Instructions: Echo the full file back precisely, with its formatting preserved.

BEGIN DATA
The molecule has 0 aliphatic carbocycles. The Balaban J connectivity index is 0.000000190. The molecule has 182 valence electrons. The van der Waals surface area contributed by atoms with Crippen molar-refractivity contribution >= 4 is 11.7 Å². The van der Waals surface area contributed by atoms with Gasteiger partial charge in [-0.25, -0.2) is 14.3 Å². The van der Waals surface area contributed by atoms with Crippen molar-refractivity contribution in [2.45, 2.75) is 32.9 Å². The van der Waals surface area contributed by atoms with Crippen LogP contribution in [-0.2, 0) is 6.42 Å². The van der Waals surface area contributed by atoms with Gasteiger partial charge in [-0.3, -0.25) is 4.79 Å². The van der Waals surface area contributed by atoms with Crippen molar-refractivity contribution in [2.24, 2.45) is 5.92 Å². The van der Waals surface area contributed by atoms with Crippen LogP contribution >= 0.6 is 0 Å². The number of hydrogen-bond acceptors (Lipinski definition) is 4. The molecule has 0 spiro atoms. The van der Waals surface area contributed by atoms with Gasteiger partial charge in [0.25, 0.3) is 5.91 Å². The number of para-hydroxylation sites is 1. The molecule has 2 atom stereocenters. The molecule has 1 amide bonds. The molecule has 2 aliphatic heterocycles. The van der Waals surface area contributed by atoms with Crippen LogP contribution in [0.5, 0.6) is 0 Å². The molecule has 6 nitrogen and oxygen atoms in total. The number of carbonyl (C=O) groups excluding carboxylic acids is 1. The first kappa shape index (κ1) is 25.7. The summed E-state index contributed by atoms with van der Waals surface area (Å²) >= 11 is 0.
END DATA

The molecule has 0 aliphatic carbocycles. The Balaban J connectivity index is 0.000000190. The molecule has 182 valence electrons. The van der Waals surface area contributed by atoms with Crippen molar-refractivity contribution >= 4 is 11.7 Å². The van der Waals surface area contributed by atoms with Gasteiger partial charge in [-0.25, -0.2) is 14.3 Å². The van der Waals surface area contributed by atoms with Crippen molar-refractivity contribution in [2.45, 2.75) is 32.9 Å². The van der Waals surface area contributed by atoms with Crippen LogP contribution in [-0.2, 0) is 6.42 Å². The van der Waals surface area contributed by atoms with Gasteiger partial charge in [-0.3, -0.25) is 4.79 Å². The van der Waals surface area contributed by atoms with Crippen molar-refractivity contribution in [2.24, 2.45) is 5.92 Å². The van der Waals surface area contributed by atoms with Crippen LogP contribution >= 0.6 is 0 Å². The number of hydrogen-bond acceptors (Lipinski definition) is 4. The molecule has 0 spiro atoms. The van der Waals surface area contributed by atoms with Gasteiger partial charge in [0.25, 0.3) is 5.91 Å². The number of para-hydroxylation sites is 1. The molecule has 2 atom stereocenters. The molecule has 1 amide bonds. The molecule has 2 aliphatic heterocycles. The van der Waals surface area contributed by atoms with Crippen LogP contribution in [0.5, 0.6) is 0 Å². The molecule has 6 nitrogen and oxygen atoms in total. The number of carbonyl (C=O) groups excluding carboxylic acids is 1. The first kappa shape index (κ1) is 25.7. The summed E-state index contributed by atoms with van der Waals surface area (Å²) >= 11 is 0.